public supports regulatory negotiations


Ganeles 2

Cheri, JD Albany Law School, Albany Law Journal of Science and Technology

As the population gains confidence and popularity in mediation, its use is expanding to include other areas. One such area is that of environmental and social policy. 140 Another is that of "reg-negs," regulations that have been developed as a result of regulatory negotiations. 141 Policy dialogues and medical malpractice claims have also been submitted to mediation. 142 Medical malpractice is not the only area in which mediation has permeated the medical field; other areas include conflicts between doctors, administrators, and hospitals, HMOs, group practice, partnership disputes, medical staff, insurer denial of coverage or payment, bioethical disputes, credentialing conflicts and labor-management relations. 143

AT: Delay



the plan takes forever


Mee 97

Siobhan, Executive Editor, BOSTON COLLEGE ENVIRONMENTAL AFFAIRS LAW REVIEW, Boston College Environmental Affairs Law Review, Fall

Another criticism of traditional rulemaking is that it is slow and cumbersome. 14 Major rules require an average of three and one-half years for their creation and promulgation. 15 A subsequent court challenge, which EPA estimates to be an eighty-five percent possibility for each of its regulations, may delay the implementation of a rule even further.

reg negs comparatively faster –

A) Empiricism


Stewart 1

Richard B., Prof Law, NYU School of Law, Capital University Law Review

The benefits of negotiated rulemaking, where used appropriately, are several. First, the process can shorten the length of time required from the beginning of the process until the issuance of the final rule. Consensus on the part of the principal stakeholders greatly reduces or eliminates adverse comments on a proposed role and the time and effort (which may include gathering new data and conducting new studies and analyses) needed for the agency to respond. In a recent study, Kerwin and Furlong found that EPA rules that were developed using the negotiation process took an average of 2.1 years from start to finish, against an average of 3.0 years for the typical EPA rule. 284 Additionally, anecdotal evidence indicates that in  [*91]  some cases, proposals for rules that had been languishing for as long as ten years were resolved relatively quickly after going through the negotiated rulemaking process.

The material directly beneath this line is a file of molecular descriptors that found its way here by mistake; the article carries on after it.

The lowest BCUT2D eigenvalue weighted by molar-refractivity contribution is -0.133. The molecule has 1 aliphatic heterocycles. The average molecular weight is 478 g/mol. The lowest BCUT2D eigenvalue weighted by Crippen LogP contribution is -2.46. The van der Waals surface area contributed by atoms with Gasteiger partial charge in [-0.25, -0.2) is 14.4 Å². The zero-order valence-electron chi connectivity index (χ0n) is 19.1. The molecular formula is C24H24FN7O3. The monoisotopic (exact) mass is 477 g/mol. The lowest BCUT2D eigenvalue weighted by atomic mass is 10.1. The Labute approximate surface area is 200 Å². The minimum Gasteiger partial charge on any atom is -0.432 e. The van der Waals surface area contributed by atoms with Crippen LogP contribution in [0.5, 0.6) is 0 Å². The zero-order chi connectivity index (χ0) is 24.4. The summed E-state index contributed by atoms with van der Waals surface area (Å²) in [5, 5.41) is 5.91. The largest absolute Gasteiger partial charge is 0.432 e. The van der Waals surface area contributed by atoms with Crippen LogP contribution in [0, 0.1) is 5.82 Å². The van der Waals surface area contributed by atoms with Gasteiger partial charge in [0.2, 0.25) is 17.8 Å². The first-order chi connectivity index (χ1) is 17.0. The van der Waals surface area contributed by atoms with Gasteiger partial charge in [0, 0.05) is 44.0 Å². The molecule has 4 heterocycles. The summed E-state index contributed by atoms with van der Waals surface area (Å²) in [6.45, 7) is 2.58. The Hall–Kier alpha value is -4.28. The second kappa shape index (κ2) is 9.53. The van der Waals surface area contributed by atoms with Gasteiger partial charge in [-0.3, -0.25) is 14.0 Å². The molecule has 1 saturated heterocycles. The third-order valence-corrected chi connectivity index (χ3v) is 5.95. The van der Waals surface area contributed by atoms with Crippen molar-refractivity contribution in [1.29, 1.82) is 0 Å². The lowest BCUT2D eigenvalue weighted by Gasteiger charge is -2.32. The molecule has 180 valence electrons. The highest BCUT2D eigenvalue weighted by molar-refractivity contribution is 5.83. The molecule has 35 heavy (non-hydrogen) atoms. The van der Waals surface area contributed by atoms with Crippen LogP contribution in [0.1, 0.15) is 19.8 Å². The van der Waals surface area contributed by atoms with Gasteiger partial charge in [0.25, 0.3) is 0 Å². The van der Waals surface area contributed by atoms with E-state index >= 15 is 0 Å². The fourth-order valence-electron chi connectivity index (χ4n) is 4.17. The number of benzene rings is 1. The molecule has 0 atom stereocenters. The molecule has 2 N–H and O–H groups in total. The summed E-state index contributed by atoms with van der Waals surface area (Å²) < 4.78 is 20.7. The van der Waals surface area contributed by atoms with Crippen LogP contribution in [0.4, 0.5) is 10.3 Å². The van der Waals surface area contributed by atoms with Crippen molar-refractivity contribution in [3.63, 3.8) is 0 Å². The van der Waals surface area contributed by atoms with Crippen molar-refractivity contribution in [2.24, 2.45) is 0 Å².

b) Litigation


Stach 97

Mark, JD West Virginia College of Law, U Iowa Journal of Corporation Law, Spring

1. Reg-Neg Versus the Traditional Method of Developing Regulations Under the traditional method of developing regulatory control, the government issues a notice describing the proposed regulation and affords the affected parties an opportunity to comment. 61 This type of "top-down" regulatory scheme has been the subject of the criticism discussed earlier. 62 By contrast, in a regulatory negotiation (reg-neg), the affected parties have the opportunity to participate in the formulation of the regulation. The reg-negs are conducted under the aegis of the Negotiated Rulemaking Act of 1990 63 and typically proceed as follows: * Agency representatives, along with a mediator, meet with the potentially affected groups prior to issuing draft regulations; * The parties on the proposed rule come to agreement after negotiations; * The proposed rule is published along with a vecitation of issues that arose during the negotiations. A successful reg-neg will result in regulations being issued much more quickly than they would be in the traditional draft and comment scenario. The successful reg-neg may also avoid the litigation that is often associated with the traditional method for issuing regulations. The reg-neg does not always work. However, even a failed reg-neg can lead to improved regulations because the issuing agency is aware of, and can consider, the affected parties' concerns.